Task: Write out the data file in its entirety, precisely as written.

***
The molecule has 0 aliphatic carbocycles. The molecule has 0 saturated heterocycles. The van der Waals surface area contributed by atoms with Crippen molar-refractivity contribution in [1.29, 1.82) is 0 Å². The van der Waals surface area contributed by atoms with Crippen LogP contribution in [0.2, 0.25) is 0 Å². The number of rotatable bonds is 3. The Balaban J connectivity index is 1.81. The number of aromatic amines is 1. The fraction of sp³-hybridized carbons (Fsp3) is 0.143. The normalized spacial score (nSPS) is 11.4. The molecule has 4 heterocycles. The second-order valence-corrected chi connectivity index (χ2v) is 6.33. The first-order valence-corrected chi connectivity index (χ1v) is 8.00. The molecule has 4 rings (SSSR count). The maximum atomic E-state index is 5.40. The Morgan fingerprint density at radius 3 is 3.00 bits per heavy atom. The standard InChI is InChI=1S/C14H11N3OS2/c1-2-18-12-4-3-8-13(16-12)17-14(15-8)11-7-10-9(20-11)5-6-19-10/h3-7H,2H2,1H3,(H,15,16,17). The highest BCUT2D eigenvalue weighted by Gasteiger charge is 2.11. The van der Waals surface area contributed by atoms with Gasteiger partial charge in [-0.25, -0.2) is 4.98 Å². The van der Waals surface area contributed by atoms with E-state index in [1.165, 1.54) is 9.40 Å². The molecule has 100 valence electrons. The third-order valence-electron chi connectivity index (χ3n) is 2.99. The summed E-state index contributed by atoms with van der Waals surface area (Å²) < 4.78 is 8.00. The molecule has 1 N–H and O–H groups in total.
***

The molecule has 0 aliphatic carbocycles. The molecule has 0 saturated heterocycles. The van der Waals surface area contributed by atoms with Crippen molar-refractivity contribution in [1.29, 1.82) is 0 Å². The van der Waals surface area contributed by atoms with Crippen LogP contribution in [0.2, 0.25) is 0 Å². The number of rotatable bonds is 3. The Balaban J connectivity index is 1.81. The number of aromatic amines is 1. The fraction of sp³-hybridized carbons (Fsp3) is 0.143. The normalized spacial score (nSPS) is 11.4. The molecule has 4 heterocycles. The second-order valence-corrected chi connectivity index (χ2v) is 6.33. The first-order valence-corrected chi connectivity index (χ1v) is 8.00. The molecule has 4 rings (SSSR count). The maximum atomic E-state index is 5.40. The Morgan fingerprint density at radius 3 is 3.00 bits per heavy atom. The standard InChI is InChI=1S/C14H11N3OS2/c1-2-18-12-4-3-8-13(16-12)17-14(15-8)11-7-10-9(20-11)5-6-19-10/h3-7H,2H2,1H3,(H,15,16,17). The highest BCUT2D eigenvalue weighted by Gasteiger charge is 2.11. The van der Waals surface area contributed by atoms with Gasteiger partial charge in [-0.25, -0.2) is 4.98 Å². The van der Waals surface area contributed by atoms with E-state index in [1.165, 1.54) is 9.40 Å². The molecule has 100 valence electrons. The third-order valence-electron chi connectivity index (χ3n) is 2.99. The summed E-state index contributed by atoms with van der Waals surface area (Å²) < 4.78 is 8.00. The molecule has 1 N–H and O–H groups in total.